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Romany of the Snows, Continuation of Pierre and His People , v5 by Parker, Gilbert, 1860-1932

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The Project Gutenberg EBook Romany Of The Snows, v5, by Gilbert Parker #12 in our series by Gilbert Parker Contents: The Cruise Of The Ninety-nine A Romany Of The Snows The Plunderer Copyright laws are changing all over the world. Be sure to check the copyright laws for your country before downloading or redistributing this or any other Project Gutenberg eBook. This header should be the first thing seen when viewing this Project Gutenberg file. Please do not remove it. Do not change or edit th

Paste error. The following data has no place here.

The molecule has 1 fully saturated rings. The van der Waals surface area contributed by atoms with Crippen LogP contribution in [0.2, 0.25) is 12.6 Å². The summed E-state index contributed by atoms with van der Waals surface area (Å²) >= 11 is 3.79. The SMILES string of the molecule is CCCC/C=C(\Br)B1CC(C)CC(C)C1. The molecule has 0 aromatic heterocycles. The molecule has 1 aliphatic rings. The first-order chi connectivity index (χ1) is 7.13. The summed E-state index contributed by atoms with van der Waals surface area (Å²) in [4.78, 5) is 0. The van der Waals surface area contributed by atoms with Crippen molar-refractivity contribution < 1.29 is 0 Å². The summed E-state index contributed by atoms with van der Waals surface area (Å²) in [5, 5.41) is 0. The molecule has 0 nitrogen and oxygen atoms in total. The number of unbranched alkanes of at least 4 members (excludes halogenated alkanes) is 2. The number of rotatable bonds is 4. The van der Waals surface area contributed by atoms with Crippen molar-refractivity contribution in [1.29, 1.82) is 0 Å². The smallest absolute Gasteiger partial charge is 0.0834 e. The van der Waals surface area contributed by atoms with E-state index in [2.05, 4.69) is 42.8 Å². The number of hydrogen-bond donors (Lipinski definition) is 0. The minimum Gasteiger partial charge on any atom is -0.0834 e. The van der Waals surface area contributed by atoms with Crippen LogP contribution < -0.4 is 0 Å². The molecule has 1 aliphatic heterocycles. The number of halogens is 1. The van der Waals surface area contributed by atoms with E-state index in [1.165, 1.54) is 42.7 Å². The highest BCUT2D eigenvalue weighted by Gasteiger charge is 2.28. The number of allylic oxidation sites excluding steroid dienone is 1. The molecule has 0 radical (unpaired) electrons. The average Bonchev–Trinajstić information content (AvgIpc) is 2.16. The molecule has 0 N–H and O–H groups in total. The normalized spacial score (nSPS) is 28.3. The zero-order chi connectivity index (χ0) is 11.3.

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scandalous, for there is nothing like a witty woman to turn a man's head, and there was not so much at stake after all. Tarboe had gone on for many a year till his trade seemed like the romance of law rather than its breach. It is safe to say that Lafarge was a less sincere if not a less blameless customs officer from this time forth. For humour on a woman's lips is a potent thing, as any man knows that has kissed it off in laughter. As we said, Tarboe lay rocking in a bight at Anticosti, with an empty hold and a scanty larder. Still, he was in no ill-humour, for he smoked much and talked more than common. Perhaps that was because Joan was with him--an unusual thing. She was as good a sailor as her father, but she did not care, nor did he, to have her mixed up with him in his smuggling. So far as she knew, she had never been on board the Ninety-Nine when it carried a smuggled cargo. She had not broken the letter of the law. Her father, on asking her to come on this cruise, had said that it was a pleasure trip to meet a vessel in the gulf. The pleasure had not been remarkable, though there had been no bad weather. The coast of Anticosti is cheerless, and it is possible even to tire of sun and water. True, Bissonnette played the concertina with passing sweetness, and sang as little like a wicked smuggler as one might think. But there were boundaries even to that, as there were to his love-making, which was, however, so interwoven with laughter that it was impossible to think the matter serious. Sometimes of an evening Joan danced on deck to the music of the concertina--dances which had their srcin largely with herself fantastic, touched off with some unexpected sleight of foot--almost uncanny at times to Bissonnette, whose temperament could hardly go her distance when her mood was as this. Tarboe looked on with a keener eye and understanding, for was she not bone of his bone and flesh of his flesh? Who was he that he should fail to know her? He saw the moonlight play on her face and hair, and he waved his head with the swaying of her body, and smacked his lips in thought of the fortune which, smuggling days over, would carry them up to St. Louis Street, Quebec, there to dwell as in a garden of good things. After many days had passed, Joan tired of the concertina, of her own dancing, of her father's tales, and became inquisitive. So at last she said: Father, what's all this for? Tarboe did not answer her at once, but, turning to Bissonnette, asked him to play The Demoiselle with the Scarlet Hose. It was a gay little demoiselle according to Bissonnette, and through the creaking, windy gaiety Tarboe and his daughter could talk without being heard by the musician. Tarboe lit another cigar--that badge of greatness in the eyes of his fellow-habitants, and said: What's all this for, Joan? Why, we're here for our health. His teeth bit on the cigar with enjoyable emphasis. If you don't tell me what's in the wind, you'll be sorry. Come, where's the good? I've got as much head as you have, father, and-- Mon Dieu! Much more. That's not the question. It was to be a surprise to you.
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